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Extending Health Insurance: Effects of the National Health Insurance Scheme in Ghana

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  • Agar Brugiavini
  • Noemi Pace

Abstract

There is considerable interest in exploring the potential of health insurance to increase the access to, and the affordability of, health care in Africa. We focus on the recent experience of Ghana, where a National Health Insurance Scheme (NHIS) became law in 2003 and fully implemented from late 2005. Even though there is some evidence of large coverage levels, the effect of the NHIS on health care demand and out-of-pocket expenditures has still not been fully examined. This paper is an attempt to close this gap. Using nationally-representative household data from the Ghana Demographic and Health Survey, we find that the introduction of the NHIS has a positive and significant effect on the utilisation of health care services, although it does have only a weak effect on out-of-pocket expenditure.

Suggested Citation

  • Agar Brugiavini & Noemi Pace, 2011. "Extending Health Insurance: Effects of the National Health Insurance Scheme in Ghana," RSCAS Working Papers 2011/27, European University Institute.
  • Handle: RePEc:rsc:rsceui:2011/27
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    References listed on IDEAS

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    1. Paul Gertler & Jonathan Gruber, 2002. "Insuring Consumption Against Illness," American Economic Review, American Economic Association, vol. 92(1), pages 51-70, March.
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    3. Chetty, Raj & Looney, Adam, 2006. "Consumption smoothing and the welfare consequences of social insurance in developing economies," Journal of Public Economics, Elsevier, pages 2351-2356.
    4. Grossman, Michael, 1972. "On the Concept of Health Capital and the Demand for Health," Journal of Political Economy, University of Chicago Press, vol. 80(2), pages 223-255, March-Apr.
    5. Liu, Tsai-Ching & Chen, Chin-Shyan, 2002. "An analysis of private health insurance purchasing decisions with national health insurance in Taiwan," Social Science & Medicine, Elsevier, vol. 55(5), pages 755-774, September.
    6. Grant Miller & Diana Pinto & Marcos Vera-Hernández, 2013. "Risk Protection, Service Use, and Health Outcomes under Colombia's Health Insurance Program for the Poor," American Economic Journal: Applied Economics, American Economic Association, vol. 5(4), pages 61-91, October.
    7. Manning, Willard G. & Marquis, M. Susan, 1996. "Health insurance: The tradeoff between risk pooling and moral hazard," Journal of Health Economics, Elsevier, vol. 15(5), pages 609-639, October.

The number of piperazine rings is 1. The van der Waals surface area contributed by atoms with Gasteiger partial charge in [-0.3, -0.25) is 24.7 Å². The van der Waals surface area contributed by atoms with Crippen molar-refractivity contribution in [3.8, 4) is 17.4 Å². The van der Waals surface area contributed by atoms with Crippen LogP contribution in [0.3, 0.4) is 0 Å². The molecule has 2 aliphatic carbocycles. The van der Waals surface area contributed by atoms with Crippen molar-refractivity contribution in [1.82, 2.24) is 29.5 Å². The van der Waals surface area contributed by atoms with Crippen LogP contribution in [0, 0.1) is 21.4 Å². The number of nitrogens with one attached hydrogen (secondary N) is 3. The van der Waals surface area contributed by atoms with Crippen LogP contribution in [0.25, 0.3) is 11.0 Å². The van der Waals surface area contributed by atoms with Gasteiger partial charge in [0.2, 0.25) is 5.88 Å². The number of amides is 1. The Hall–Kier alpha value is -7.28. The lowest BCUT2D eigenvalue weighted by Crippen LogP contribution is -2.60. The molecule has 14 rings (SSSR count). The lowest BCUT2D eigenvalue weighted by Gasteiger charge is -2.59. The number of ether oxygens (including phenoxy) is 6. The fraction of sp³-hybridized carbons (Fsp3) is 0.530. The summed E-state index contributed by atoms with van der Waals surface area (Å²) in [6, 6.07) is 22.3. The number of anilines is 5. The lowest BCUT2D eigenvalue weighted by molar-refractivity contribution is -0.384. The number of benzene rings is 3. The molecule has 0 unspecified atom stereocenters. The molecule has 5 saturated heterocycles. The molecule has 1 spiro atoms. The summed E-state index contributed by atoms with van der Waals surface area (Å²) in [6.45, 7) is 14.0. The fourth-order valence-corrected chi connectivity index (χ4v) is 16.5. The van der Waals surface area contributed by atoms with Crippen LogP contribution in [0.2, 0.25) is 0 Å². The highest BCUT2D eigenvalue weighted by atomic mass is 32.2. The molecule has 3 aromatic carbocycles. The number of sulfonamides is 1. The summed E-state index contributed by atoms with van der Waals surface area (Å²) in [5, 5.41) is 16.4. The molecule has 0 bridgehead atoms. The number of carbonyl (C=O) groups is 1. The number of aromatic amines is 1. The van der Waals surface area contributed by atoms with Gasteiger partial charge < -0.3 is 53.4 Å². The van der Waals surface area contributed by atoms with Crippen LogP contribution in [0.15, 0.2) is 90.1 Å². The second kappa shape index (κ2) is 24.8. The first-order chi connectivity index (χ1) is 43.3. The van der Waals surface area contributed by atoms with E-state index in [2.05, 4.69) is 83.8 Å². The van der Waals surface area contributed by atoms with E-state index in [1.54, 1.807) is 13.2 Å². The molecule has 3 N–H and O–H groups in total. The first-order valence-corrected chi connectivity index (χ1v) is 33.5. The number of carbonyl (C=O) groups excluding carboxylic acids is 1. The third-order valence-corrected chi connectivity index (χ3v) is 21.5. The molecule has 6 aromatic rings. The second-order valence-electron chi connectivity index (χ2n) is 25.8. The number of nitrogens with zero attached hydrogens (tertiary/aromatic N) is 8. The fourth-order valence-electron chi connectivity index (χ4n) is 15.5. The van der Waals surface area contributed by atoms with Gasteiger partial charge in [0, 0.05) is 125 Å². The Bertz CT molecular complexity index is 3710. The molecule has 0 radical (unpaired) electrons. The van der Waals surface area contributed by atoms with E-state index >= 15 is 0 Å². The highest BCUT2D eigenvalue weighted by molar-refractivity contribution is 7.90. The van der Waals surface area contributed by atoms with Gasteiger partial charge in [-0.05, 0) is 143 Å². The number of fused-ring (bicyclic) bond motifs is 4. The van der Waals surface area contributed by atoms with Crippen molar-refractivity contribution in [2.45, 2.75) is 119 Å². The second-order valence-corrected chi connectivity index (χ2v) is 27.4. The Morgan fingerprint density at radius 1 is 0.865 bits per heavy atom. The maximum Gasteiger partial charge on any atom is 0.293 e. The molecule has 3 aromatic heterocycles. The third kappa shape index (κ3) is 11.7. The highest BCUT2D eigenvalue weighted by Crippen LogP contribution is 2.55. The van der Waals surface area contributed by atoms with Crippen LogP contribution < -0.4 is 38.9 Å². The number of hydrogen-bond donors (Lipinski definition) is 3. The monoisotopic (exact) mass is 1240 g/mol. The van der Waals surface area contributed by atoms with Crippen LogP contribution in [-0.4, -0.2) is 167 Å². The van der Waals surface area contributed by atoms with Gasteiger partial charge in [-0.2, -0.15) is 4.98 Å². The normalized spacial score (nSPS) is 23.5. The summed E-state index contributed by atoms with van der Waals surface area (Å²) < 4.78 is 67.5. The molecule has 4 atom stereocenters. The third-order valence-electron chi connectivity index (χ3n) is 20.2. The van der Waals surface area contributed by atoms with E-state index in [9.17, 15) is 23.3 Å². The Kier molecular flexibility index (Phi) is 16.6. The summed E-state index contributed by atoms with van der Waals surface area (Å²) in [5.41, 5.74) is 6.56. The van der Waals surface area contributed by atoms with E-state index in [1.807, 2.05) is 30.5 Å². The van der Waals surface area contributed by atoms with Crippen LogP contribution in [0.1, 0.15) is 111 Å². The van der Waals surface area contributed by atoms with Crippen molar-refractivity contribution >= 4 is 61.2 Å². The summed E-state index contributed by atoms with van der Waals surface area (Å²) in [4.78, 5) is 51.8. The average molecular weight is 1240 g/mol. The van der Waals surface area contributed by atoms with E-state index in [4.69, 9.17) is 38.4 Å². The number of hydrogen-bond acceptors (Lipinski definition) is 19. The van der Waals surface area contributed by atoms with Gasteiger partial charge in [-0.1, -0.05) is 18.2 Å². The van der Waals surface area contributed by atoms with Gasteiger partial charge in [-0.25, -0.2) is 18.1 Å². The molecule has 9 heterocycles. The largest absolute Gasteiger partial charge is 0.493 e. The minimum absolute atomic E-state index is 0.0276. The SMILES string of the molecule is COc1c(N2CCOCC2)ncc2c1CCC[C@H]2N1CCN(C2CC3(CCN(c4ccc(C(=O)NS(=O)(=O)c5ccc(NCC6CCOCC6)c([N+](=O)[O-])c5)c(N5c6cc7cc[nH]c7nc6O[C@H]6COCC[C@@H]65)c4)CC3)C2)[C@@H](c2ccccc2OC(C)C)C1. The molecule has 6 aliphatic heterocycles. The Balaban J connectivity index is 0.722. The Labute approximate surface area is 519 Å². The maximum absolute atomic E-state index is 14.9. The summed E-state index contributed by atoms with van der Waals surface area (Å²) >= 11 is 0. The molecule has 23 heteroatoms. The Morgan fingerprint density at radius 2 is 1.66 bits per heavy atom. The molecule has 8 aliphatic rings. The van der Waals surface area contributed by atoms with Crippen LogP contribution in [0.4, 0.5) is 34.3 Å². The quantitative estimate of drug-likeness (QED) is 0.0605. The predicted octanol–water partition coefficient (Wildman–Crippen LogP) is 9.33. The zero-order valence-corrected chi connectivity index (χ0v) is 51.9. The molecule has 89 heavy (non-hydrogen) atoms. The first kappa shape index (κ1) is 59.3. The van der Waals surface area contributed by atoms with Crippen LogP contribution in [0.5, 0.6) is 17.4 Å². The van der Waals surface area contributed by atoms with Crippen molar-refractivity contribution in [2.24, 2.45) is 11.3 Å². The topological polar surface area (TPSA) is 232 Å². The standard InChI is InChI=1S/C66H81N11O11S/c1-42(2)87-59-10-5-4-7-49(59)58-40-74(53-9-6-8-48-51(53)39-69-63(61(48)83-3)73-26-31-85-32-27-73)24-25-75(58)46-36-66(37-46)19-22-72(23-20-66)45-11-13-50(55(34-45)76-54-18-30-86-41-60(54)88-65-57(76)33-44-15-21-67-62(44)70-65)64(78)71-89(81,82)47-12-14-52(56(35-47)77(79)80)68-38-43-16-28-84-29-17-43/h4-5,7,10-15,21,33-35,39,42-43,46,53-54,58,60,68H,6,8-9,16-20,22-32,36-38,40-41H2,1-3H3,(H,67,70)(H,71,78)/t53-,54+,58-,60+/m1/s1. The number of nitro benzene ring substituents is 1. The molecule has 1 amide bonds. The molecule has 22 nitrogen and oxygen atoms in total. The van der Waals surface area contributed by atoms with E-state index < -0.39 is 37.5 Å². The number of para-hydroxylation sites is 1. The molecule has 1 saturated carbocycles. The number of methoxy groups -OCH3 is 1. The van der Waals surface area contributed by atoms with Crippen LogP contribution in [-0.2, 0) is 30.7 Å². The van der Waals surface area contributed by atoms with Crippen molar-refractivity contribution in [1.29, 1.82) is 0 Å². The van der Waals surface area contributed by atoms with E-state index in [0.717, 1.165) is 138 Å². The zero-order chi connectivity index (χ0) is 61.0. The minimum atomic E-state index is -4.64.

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    Citations

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    Cited by:

    1. Monica Lambon-Quayefio & Nkechi Owoo, 2014. "Examining the Influence of Antenatal Care Visits and Skilled Delivery on Neonatal Deaths in Ghana," Applied Health Economics and Health Policy, Springer, vol. 12(5), pages 511-522, October.
    2. Heath, Rachel, 2017. "Fertility at work: Children and women's labor market outcomes in urban Ghana," Journal of Development Economics, Elsevier, vol. 126(C), pages 190-214.
    3. Lisa Bagnoli, 2017. "Does National Health Insurance Improve Children's Health ?National and Regional Evidence from Ghana," Working Papers ECARES ECARES 2017-03, ULB -- Universite Libre de Bruxelles.
    4. Mawuli Gaddah & Alistair Munro, 2011. "The Progressivity Of Health Care Services In Ghana," GRIPS Discussion Papers 11-14, National Graduate Institute for Policy Studies.
    5. repec:spr:hecrev:v:7:y:2017:i:1:d:10.1186_s13561-017-0169-z is not listed on IDEAS
    6. Nkechi Owoo & Monica Lambon-Quayefio, 2013. "National health insurance, social influence and antenatal care use in Ghana," Health Economics Review, Springer, vol. 3(1), pages 1-12, December.
    7. Gajate-Garrido, Gissele & Ahiadeke, Clement, 2015. "The effect of insurance enrollment on maternal and child health care utilization: The case of Ghana," IFPRI discussion papers 1495, International Food Policy Research Institute (IFPRI).

    More about this item

    Keywords

    Health insurance; out-of-pocket expenses; maternity care demand;

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